Presentation on theme: "SharePoint 2013 and legacy web apps How to use the Provider-Hosted App Model to make them available in SharePoint 2013 Office 365 Sites."— Presentation transcript:
SharePoint 2013 and legacy web apps How to use the Provider-Hosted App Model to make them available in SharePoint 2013 Office 365 Sites
Hi Everyone! Name: Paul Aldigé Katz Twitter Company: LimeLeap (http://www.limeleap.com)http://www.limeleap.com LinkedIn: https://www.linkedin.com/profile/view?id= https://www.linkedin.com/profile/view?id= Job Title: Chief Software Architect Hobbies: Tennis, Windows Phone Development (in my copious amount of free time)
And I’m a new dad! Eli gave me the day off
SharePoint’s New App Model To highlight the new app model briefly, Microsoft has: Completely separated custom server-side code from SharePoint in order to protect SharePoint’s core code from extra resource intensive processing. Unlike web parts, no server-side app code runs on SharePoint’s server. In return, Microsoft has made a HUGE investment in providing service- based methods for exposing SharePoint’s object library to code running on other servers.
SharePoint’s New App Model From a GUI perspective, apps appear: Within iFrames inside of SharePoint pages using App Parts OR As full web sites running on a different server using SharePoint’s available client-side libraries and web services to bring in SharePoint’s design theme. In either case, your app’s server-side code does not run in SharePoint Your app’s server-side code can either run in an auto-hosted Azure space, or on your own server infrastructure, via the provider-hosted app model. For the purposes of this presentation, we’ll focus on the latter
Why choose the Provider-Hosted hosting method? Your app might need to run behind a corporate firewall; for whatever reason, hosting it in the cloud is a no-no. Your app’s server-side code is PHP, JSP, etc… SharePoint 2013 is just one of many clients for your web application You just like the control of directly running your own app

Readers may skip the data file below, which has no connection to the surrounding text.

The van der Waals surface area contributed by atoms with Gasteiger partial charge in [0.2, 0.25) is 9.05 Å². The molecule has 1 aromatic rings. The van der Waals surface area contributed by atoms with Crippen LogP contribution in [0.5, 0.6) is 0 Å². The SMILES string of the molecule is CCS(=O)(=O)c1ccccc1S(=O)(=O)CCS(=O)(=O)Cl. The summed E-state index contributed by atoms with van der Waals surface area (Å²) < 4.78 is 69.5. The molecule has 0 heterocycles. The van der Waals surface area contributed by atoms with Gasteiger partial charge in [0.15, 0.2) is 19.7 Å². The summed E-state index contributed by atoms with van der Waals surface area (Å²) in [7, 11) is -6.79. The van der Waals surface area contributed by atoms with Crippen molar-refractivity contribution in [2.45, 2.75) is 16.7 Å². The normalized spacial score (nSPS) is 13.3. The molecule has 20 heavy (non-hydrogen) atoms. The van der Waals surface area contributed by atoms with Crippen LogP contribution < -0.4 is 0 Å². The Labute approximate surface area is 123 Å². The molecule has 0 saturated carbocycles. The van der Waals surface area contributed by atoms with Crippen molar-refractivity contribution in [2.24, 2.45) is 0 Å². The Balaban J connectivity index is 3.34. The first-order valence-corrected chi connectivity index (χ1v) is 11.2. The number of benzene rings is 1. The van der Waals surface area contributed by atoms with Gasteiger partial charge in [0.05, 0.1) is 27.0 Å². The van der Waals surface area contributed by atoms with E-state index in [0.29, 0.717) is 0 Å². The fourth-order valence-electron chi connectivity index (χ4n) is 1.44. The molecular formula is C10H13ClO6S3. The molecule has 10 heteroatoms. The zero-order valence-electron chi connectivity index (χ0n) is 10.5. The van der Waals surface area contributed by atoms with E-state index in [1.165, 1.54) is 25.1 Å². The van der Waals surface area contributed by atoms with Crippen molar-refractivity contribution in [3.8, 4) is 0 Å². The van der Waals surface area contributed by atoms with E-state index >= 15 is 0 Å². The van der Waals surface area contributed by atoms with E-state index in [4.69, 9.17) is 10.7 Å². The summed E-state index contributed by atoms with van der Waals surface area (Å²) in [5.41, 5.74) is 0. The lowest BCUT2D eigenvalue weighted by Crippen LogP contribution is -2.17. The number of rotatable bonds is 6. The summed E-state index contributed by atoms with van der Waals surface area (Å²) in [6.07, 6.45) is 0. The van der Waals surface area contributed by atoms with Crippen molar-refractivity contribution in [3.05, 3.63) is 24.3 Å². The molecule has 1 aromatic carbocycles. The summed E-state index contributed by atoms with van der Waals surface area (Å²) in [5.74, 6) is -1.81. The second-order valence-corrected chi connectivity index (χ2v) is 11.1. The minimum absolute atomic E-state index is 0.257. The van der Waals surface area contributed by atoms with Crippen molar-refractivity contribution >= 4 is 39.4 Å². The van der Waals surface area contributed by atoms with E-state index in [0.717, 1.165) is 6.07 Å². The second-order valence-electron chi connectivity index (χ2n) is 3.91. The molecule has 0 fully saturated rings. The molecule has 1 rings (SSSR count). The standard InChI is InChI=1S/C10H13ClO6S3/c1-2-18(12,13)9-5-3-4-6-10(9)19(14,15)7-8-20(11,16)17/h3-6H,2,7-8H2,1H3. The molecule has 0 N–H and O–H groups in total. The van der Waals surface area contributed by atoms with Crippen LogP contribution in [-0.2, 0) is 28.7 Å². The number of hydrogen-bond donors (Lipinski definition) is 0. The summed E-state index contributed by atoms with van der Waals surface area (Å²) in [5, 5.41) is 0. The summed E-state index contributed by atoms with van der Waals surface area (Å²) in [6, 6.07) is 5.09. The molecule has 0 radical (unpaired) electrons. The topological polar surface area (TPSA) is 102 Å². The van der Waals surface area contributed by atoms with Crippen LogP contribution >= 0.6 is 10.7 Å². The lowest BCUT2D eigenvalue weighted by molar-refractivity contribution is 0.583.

I’ll show you how we turned this:
Assumptions for this presentation You have a SharePoint 2013 Office 365 Developer Site: Free 30 Day Trial Available, $100 a year afterward Free for MSDN Premium and Ultimate Subscribers Can be provisioned from Office 365 E1 or E3 plans You have Visual Studio 2012 Professional or higher installed, and Microsoft Office Developer Tools for Visual Studio 2012 You have at least Visual Studio 2010 or higher to upgrade the codebase of your existing web application
Assumptions for this presentation Your existing web application: is at least a.NET 4.0 web application Uses some form of internal users database table to manage accounts We’ll be syncing this later with the Office 365 account
SharePoint Site Setup Some initial setup steps to do on your SharePoint site
Create an App Catalog Site Click Admin on the top menu and then click SharePoint in the dropdown Click apps on the right sidebar Click App Catalog under apps. SharePoint will guide you though creating your App Catalog Site if you don’t already have one
Use appregnew.aspx to create a client secret based relationship with your app /_layouts/15/appregnew.aspx /_layouts/15/appregnew.aspx
Use appregnew.aspx to create a client secret based relationship with your app This method does not support multi-tenant uses of your app Use the Microsoft Seller Dashboard if you want to “sell” your app to multiple SharePoint installations Your app Domain will need to include a specific port number if it won’t be running on a standard SSL port. Make sure you write down the information created. It will be necessary when packaging your app.
Building Your App In Visual Studio 2012 How to build your on-premise app
Create your app in VS I Specify your SharePoint 2013 site Make sure your select “Provider-hosted” for where you want to host your app.
Create your app in VS2012- II Specify Use client secret when setting up authentication
Create your app in VS2012- III Your new solution contains two projects: The SharePoint 2013 App project A matching web application project that Visual Studio assumes will be your provider hosted app. For the purposes of this walkthrough you can ignore it.